Several weeks ago on the NPR show Fresh Air, I caught parts of Terry’s Gross’s interview with Nigerian writer Chimamanda Ngozi Adichie, talking about Adichie’s book Americanah. The author sounded pretty cool and, as she was someone I had never heard of before, I thought it was nice that I was able to find out about up and coming authors from Fresh Air.
And then I realized that the show was initially broadcast a year ago. Americanah is now on paperback, hence the rebroadcast.
And then I found out that Adichie is the author of a few critically acclaimed books. Half of a Yellow Sun was even just turned into a movie with Chiwetel Ejiofor.
So yes, I felt like quite the simpleton for not knowing anything about Chimamanda Ngozi Adichi before.
I picked up a copy of Americanah (like a real copy and not just through my tablet!) and I really got into it. A few posts ago, I wrote about books that were Pakistani narratives and so with Americanah, it was nice to mix things up, learning about a culture I never knew anything about while taking in the main character’s observations about Americans and life in the United States.
Americanah is about Ifemelu, a Nigerian woman who comes to the United States for college. The book begins during Ifemelu’s last days in the United States after 13 years, as she is going back to Lagos in Nigeria. From there, Americanah jumps back to Ifemelu’s life growing up in Nigeria, showing us her parents and her relationship with her boyfriend Obinze, and also through her years in the States, first as she struggled financially, and then later as she found her footing. Despite becoming seemingly successful, she eventually decides to back to to Nigeria.
In the American framework, Ifemelu becomes “black” whereas all her life she considered herself “Nigerian”. Her observations from the perspective of this newly minted identity eventually leads to her create an anonymous blog called Raceteenth or Various Observations About American Blacks (Those Formerly known as Negroes) by a Non-American Black that becomes quite popular.
Reading about Ifemelu and her blog and race made me think about my own blog and how much I write about race and culture.
I was thinking that I need to be more aware of my surroundings, how people talk and interact with me, and that maybe all of those interactions and behaviors and my own observations of life around me might actually fuel some blog entries and really help formulate how it is to be American Muslim and Pakistani all at once here in the United States. I don’t think I do too much of that here.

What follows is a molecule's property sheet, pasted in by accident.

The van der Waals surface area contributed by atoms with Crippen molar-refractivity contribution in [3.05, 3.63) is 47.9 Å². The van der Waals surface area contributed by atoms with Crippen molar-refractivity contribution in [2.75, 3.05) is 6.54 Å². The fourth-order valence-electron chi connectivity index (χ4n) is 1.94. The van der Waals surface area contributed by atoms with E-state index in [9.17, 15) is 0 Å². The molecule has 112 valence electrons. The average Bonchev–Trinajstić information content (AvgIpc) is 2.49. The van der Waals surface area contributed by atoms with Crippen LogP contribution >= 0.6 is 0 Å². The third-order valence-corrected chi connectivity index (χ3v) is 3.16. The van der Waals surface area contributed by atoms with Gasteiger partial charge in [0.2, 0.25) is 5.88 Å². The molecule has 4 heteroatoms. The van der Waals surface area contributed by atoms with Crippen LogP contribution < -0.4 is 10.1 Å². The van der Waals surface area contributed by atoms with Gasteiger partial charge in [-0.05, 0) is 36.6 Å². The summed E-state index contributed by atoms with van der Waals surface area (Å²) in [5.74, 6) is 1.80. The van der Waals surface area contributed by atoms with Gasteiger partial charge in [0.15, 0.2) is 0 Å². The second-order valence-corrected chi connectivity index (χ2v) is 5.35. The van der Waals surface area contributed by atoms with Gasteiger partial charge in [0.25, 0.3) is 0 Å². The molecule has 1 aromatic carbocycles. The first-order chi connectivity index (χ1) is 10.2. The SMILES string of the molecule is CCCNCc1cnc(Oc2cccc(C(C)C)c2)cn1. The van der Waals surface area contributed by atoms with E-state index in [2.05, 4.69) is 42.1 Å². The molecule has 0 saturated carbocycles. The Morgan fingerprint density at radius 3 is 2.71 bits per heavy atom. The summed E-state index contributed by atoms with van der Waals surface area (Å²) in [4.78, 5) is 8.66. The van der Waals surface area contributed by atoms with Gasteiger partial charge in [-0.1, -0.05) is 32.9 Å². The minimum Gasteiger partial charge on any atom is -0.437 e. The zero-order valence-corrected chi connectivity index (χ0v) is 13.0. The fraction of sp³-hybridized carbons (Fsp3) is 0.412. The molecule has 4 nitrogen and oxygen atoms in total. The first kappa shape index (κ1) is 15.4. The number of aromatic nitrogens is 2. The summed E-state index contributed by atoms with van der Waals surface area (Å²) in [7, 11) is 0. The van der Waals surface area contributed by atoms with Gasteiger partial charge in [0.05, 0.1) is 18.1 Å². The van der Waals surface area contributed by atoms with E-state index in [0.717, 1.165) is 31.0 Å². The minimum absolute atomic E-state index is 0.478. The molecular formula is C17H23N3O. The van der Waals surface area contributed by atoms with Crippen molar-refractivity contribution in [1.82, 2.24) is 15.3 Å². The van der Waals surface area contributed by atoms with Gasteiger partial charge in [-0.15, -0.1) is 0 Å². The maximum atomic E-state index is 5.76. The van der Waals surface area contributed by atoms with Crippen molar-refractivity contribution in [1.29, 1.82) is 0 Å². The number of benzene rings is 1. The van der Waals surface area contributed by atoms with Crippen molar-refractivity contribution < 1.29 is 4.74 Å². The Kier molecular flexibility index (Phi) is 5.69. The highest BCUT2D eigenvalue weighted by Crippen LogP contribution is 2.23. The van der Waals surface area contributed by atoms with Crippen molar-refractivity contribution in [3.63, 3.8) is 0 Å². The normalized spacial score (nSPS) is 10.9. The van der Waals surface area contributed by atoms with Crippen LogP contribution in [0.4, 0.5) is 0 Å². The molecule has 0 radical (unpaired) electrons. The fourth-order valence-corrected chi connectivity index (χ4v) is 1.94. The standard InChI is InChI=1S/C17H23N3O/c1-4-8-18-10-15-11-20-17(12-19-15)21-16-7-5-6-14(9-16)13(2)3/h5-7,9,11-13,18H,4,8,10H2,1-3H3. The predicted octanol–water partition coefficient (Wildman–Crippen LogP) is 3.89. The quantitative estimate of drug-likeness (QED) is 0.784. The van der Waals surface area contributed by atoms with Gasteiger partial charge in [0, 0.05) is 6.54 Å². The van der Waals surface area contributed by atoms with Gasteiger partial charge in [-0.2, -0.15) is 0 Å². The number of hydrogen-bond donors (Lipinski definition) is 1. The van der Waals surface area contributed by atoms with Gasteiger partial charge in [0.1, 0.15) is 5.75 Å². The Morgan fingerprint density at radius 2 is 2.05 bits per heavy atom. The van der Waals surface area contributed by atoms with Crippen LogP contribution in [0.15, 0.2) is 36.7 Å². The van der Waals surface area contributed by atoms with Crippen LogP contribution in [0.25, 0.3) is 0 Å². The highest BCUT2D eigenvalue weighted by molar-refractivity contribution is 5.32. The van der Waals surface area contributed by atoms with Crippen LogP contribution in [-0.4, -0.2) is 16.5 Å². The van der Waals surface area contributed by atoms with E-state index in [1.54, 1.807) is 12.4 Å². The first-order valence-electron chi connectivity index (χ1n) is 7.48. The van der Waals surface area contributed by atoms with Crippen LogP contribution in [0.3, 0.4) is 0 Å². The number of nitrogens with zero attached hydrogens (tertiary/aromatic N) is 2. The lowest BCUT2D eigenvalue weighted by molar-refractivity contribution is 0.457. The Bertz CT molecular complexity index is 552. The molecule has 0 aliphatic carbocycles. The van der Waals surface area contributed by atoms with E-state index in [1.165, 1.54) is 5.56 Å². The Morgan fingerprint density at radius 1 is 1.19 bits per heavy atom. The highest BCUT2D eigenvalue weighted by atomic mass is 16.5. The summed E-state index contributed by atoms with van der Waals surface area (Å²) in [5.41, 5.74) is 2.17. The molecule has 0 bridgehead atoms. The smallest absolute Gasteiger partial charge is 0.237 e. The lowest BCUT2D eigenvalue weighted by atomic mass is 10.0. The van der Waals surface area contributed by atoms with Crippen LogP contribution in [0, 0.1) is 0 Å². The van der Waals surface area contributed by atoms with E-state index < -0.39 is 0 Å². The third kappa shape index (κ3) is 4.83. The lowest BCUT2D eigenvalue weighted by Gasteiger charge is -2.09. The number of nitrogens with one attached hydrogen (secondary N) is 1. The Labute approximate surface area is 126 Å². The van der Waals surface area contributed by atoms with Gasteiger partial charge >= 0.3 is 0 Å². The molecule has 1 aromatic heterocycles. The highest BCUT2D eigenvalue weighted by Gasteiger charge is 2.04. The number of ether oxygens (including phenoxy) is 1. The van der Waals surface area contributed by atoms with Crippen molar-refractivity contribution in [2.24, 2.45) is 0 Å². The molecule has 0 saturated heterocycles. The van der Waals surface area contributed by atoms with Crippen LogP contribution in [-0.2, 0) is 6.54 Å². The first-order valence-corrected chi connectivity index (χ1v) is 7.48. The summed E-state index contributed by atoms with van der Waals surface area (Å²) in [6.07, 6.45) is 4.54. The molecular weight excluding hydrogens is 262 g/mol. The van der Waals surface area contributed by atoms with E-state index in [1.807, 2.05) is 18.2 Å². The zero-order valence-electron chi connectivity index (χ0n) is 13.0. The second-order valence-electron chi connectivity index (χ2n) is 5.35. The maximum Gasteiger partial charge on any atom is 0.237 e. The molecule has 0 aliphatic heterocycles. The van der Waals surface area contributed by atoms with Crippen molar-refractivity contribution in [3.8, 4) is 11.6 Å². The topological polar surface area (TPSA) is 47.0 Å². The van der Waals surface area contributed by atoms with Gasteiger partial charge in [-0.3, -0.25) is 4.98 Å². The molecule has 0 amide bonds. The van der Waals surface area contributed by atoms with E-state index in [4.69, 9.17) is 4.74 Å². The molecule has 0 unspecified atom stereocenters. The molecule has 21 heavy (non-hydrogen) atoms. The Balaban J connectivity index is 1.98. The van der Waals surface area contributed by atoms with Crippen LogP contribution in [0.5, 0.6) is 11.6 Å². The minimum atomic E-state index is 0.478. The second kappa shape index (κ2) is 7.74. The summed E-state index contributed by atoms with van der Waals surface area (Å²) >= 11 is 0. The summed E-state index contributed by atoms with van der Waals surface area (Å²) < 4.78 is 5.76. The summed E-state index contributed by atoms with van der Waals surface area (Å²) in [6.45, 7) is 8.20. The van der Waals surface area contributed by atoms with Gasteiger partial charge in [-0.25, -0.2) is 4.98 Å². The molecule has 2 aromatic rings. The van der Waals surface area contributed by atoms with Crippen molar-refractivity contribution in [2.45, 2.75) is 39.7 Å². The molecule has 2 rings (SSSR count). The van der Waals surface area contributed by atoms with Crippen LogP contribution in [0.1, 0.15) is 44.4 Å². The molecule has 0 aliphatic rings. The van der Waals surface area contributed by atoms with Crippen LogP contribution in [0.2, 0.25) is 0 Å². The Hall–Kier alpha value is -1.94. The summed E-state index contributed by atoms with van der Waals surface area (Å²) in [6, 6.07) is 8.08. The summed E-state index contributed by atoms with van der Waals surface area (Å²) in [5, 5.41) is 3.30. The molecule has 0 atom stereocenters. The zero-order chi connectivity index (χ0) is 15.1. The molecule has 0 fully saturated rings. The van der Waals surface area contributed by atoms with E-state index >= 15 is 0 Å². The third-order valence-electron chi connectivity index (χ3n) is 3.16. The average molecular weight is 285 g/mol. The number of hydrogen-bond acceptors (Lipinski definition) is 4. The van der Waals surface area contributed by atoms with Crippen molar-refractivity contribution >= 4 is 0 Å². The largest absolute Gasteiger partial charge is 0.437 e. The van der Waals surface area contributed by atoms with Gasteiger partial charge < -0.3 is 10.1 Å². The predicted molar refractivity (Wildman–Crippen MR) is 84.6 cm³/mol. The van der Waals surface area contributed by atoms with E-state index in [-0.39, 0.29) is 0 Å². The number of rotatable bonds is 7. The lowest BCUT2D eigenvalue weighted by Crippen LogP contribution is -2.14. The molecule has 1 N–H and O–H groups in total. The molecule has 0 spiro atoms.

I had these thoughts as I finished up my reading for the time being as the BART train I was on pulled into the station that’s right by work. I walked the few minutes to my building, pondering whether or not I’ve missed some stories because of how much I just don’t seem to notice anything.
I was still thinking about this as I got into the elevator in my building, standing in the back to allow for everyone else to get in there as we made our way up to our respective floors. I was watching the little screen in the elevator, reading whatever news popped up on the screen, when the lady next to me, who I had never seen before, said: “I bet your hair is down to here,” while touching a point on my back.
Not pointing, touching.
Some lady I didn’t even know.
I said something back which indicated how close she was and then said something about a haircut, and her face gave way to a look of surprise. Why, I have no idea.
While I wasn’t rude or anything and the action didn’t bother me, I just thought it was so odd that a stranger thinks it’s perfectly okay to touch someone they don’t even know. Okay fine, it was only my back, but it was still weird, especially for someone like me who really values my personal space and isn’t really even one to give out hugs freely. To friends.
It’s not really a big deal, I admit, but it gave me a few ideas of what it is I should look out for in regards to material for blog posts. I’m hoping to view this as a beginning of an exercise in which I really try to be more aware of everything in general – how I interact with people, how people interact with me, whether or not my culture and/or religion color how I perceive things, and so on.
Anyways, Americanah. Besides being an entertaining read, the book made me think about being an American in an entirely new way. Here’s to new perspectives and insights.